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Survey indicates Ireland is the most expensive country in the world for commuting

  • 24-10-2019 7:43am
    #1
    Registered Users Posts: 167 ✭✭ Jem72
    Registered User


    I came across this interesting survey this morning that compares the cost of monthly commuter tickets worldwide. Ireland comes in as the most expensive country and Dublin is the third most expensive city in the world. The survey doesn't take TaxSaver into account but with an average salary in the country of around 25k this discount doesn't apply to majority of commuters.

    What a pity we don't get a quality of service to match.

    https://www.globehunters.us/blog/the-global-public-transport-index.htm


Comments

  • Moderators, Sports Moderators Posts: 43,494 Mod ✭✭✭✭ magicbastarder
    Moderator




  • Registered Users Posts: 167 ✭✭ Jem72
    Registered User


    Apologies, the median income is around 29k - the average is around 10k higher. The median is still significantly below the 35k higher rate threshold. So only a minority can benefit fully from TaxSaver given that you need to be on the higher rate band and working for a company that participates.

    For those on standard rate tax, the discount drops us down to around the third most expensive in the world.


  • Registered Users Posts: 24,683 ✭✭✭✭ punisher5112
    Registered User


    Good thing they're bringing in the travel90 then where you can travel on Dart, bus and Luas inside 90 minutes for the one price....


  • Moderators, Sports Moderators Posts: 43,494 Mod ✭✭✭✭ magicbastarder
    Moderator


    there are many way of skinning a stat, by the looks of it:
    According to Eurostat, Ireland is the ninth most expensive of the EU 28 member states when it comes to overall transport prices, including private passenger services such as taxis and planes
    https://www.irishtimes.com/news/consumer/how-does-ireland-s-public-transport-compare-with-other-countries-1.3936846


  • Registered Users Posts: 167 ✭✭ Jem72
    Registered User


    The survey I referenced was purely about the costs for commuter passes. In Ireland monthly passes offer a very poor discount over the the cost of buying return tickets each day. Irish long distance bus & rail fares are generally reasonable value which would account for the overall costs being around the middle of the pack.

    By way of example - my local station offers a 25 euro day return or a 437 euro monthly pass. The numbers are similar in Dublin - 180 per month vs a 10 euro Bus+Rail daily cap. This means you need 18 return journeys in a month before the pass is better value. In most European countries, a monthly is around 10 times the price of a day return.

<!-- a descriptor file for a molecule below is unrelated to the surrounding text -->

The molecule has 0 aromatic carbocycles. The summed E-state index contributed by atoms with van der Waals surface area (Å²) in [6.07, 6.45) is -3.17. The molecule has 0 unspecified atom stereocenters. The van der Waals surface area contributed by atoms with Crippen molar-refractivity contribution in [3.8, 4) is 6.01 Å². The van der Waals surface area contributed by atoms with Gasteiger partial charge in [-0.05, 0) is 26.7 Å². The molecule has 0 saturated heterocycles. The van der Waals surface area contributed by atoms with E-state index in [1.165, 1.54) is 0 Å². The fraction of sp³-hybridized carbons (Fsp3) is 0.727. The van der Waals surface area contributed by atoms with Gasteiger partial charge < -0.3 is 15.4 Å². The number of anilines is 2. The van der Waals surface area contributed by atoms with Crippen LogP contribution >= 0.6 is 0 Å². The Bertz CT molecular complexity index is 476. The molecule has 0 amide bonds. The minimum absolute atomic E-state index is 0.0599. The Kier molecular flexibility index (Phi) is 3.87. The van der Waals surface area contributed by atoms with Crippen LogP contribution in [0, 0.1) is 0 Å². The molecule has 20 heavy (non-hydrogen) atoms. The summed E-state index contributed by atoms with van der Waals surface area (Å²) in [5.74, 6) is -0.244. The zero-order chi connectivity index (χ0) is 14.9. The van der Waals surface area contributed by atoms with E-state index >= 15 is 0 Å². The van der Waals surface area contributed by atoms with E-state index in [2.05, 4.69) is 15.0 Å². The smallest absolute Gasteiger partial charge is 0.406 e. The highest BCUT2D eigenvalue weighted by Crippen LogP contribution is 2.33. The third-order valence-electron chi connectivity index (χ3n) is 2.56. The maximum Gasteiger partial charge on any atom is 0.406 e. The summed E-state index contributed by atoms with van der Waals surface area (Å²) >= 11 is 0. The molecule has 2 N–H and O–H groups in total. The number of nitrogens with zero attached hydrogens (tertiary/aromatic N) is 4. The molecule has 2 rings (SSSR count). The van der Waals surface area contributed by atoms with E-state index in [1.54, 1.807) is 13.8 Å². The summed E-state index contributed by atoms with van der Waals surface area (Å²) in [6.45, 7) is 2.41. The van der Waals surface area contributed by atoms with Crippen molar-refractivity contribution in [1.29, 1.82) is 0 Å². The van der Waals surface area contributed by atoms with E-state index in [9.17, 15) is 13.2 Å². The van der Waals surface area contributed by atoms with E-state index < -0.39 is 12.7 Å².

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  • Moderators, Business & Finance Moderators, Motoring & Transport Moderators, Society & Culture Moderators Posts: 61,785 Mod ✭✭✭✭ L1011
    Moderator


    Monthly and annual (especially) tickets have been set to make them pointless unless bought as Taxsaver. This must have been a conscious decision by the NTA or DoT pre-NTA.

    With PAYE Modernisation they should make it so that anyone can get a Taxsaver ticket regardless of their employer supporting it or not as Revenue will have monthly data on everyone


  • Registered Users Posts: 167 ✭✭ Jem72
    Registered User


    Or you could just simplify matters, do away with TaxSaver, and halve the price of the monthly and annual passes - bringing the TaxSaver benefit to the lower paid who need it more than those on the higher rate of tax.

    There was definitely a conscious decision during the crash years to stick the boot into commuters since they had no choice but to pay. This was even directly stated in one of the fare determination documents. Between 2008 and 2014, the price of my commuter pass went from 2.5k to more than 4 and they introduced car parking fees. I was fortunate enough to reap the full benefit of TaxSaver but it always felt wrong that I was paying less than students or lower-paid people using the service.


  • Registered Users Posts: 4,597 ✭✭✭ Xterminator
    Registered User


    Jem72 wrote: »
    Or you could just simplify matters, do away with TaxSaver, and halve the price of the monthly and annual passes - bringing the TaxSaver benefit to the lower paid who need it more than those on the higher rate of tax.


    yeah, but how many low paid workers could afford the up front costs of an annual ticket iifthere was no tax-saver scheme?



    It sounds great but ignores the benefit of an employers deducting the cost over the year making it more affordable than one big up front cost. and that particular part of the scheme tends be be more of a perk to the lower paid, who are more likely to be living from paycheck to paycheck.


  • Registered Users Posts: 167 ✭✭ Jem72
    Registered User


    A 2000 per annum pass currently costs a standard rate tax payer around 130 per month. If passes were discounted 50%, the equivalent monthly pass would be 100 per month.

    So the low-paid worker still saves 30 per month and no need to buy the ticket up front.

    Possibly the employer could be willing to issue a cash advance to cover an annual pass now that they no longer have to pay the annual pass in advance themselves, in which case the low-paid worker would now be 50 euro per month better off.


  • Registered Users Posts: 11,350 ✭✭✭✭ Geuze
    Registered User


    Average earnings for full time workers, including overtime and irregular earnings, are 46k approx.


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  • Registered Users Posts: 24,683 ✭✭✭✭ punisher5112
    Registered User


    No wonder it's so expensive as us workers are keeping the 19 to 21 billion to welfare going....

    There are more then ever eligible for free travel and honestly this isn't helping with the amount travelling either


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